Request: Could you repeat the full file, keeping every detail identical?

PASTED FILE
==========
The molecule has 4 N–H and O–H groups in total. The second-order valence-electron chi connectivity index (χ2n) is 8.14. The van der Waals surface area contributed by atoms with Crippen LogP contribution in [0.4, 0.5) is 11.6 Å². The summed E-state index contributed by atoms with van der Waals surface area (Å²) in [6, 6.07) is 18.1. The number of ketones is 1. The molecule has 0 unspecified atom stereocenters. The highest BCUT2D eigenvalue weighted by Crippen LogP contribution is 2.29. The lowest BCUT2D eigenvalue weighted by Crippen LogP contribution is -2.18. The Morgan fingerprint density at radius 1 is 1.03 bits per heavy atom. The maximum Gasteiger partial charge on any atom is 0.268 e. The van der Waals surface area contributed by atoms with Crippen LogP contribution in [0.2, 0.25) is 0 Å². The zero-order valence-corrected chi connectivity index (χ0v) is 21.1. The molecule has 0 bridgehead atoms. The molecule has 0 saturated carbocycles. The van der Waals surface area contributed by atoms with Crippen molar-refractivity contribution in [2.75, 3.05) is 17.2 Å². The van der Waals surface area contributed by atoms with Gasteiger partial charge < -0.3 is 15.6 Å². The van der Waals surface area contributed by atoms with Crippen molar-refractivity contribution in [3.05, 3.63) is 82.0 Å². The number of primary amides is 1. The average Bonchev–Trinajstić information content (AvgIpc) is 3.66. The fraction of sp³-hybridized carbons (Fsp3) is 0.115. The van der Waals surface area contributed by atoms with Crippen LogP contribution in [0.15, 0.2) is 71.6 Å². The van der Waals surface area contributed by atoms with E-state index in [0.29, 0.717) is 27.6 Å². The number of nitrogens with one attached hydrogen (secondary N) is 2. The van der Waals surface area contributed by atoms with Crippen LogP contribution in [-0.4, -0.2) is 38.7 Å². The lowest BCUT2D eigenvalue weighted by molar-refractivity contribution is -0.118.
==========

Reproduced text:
The molecule has 4 N–H and O–H groups in total. The second-order valence-electron chi connectivity index (χ2n) is 8.14. The van der Waals surface area contributed by atoms with Crippen LogP contribution in [0.4, 0.5) is 11.6 Å². The summed E-state index contributed by atoms with van der Waals surface area (Å²) in [6, 6.07) is 18.1. The number of ketones is 1. The molecule has 0 unspecified atom stereocenters. The highest BCUT2D eigenvalue weighted by Crippen LogP contribution is 2.29. The lowest BCUT2D eigenvalue weighted by Crippen LogP contribution is -2.18. The Morgan fingerprint density at radius 1 is 1.03 bits per heavy atom. The maximum Gasteiger partial charge on any atom is 0.268 e. The van der Waals surface area contributed by atoms with Crippen LogP contribution in [0.2, 0.25) is 0 Å². The zero-order valence-corrected chi connectivity index (χ0v) is 21.1. The molecule has 0 bridgehead atoms. The molecule has 0 saturated carbocycles. The van der Waals surface area contributed by atoms with Crippen molar-refractivity contribution in [2.75, 3.05) is 17.2 Å². The van der Waals surface area contributed by atoms with Gasteiger partial charge < -0.3 is 15.6 Å². The van der Waals surface area contributed by atoms with Crippen molar-refractivity contribution in [3.05, 3.63) is 82.0 Å². The number of primary amides is 1. The average Bonchev–Trinajstić information content (AvgIpc) is 3.66. The fraction of sp³-hybridized carbons (Fsp3) is 0.115. The van der Waals surface area contributed by atoms with Crippen LogP contribution in [0.15, 0.2) is 71.6 Å². The van der Waals surface area contributed by atoms with E-state index in [0.29, 0.717) is 27.6 Å². The number of nitrogens with one attached hydrogen (secondary N) is 2. The van der Waals surface area contributed by atoms with Crippen LogP contribution in [-0.4, -0.2) is 38.7 Å². The lowest BCUT2D eigenvalue weighted by molar-refractivity contribution is -0.118.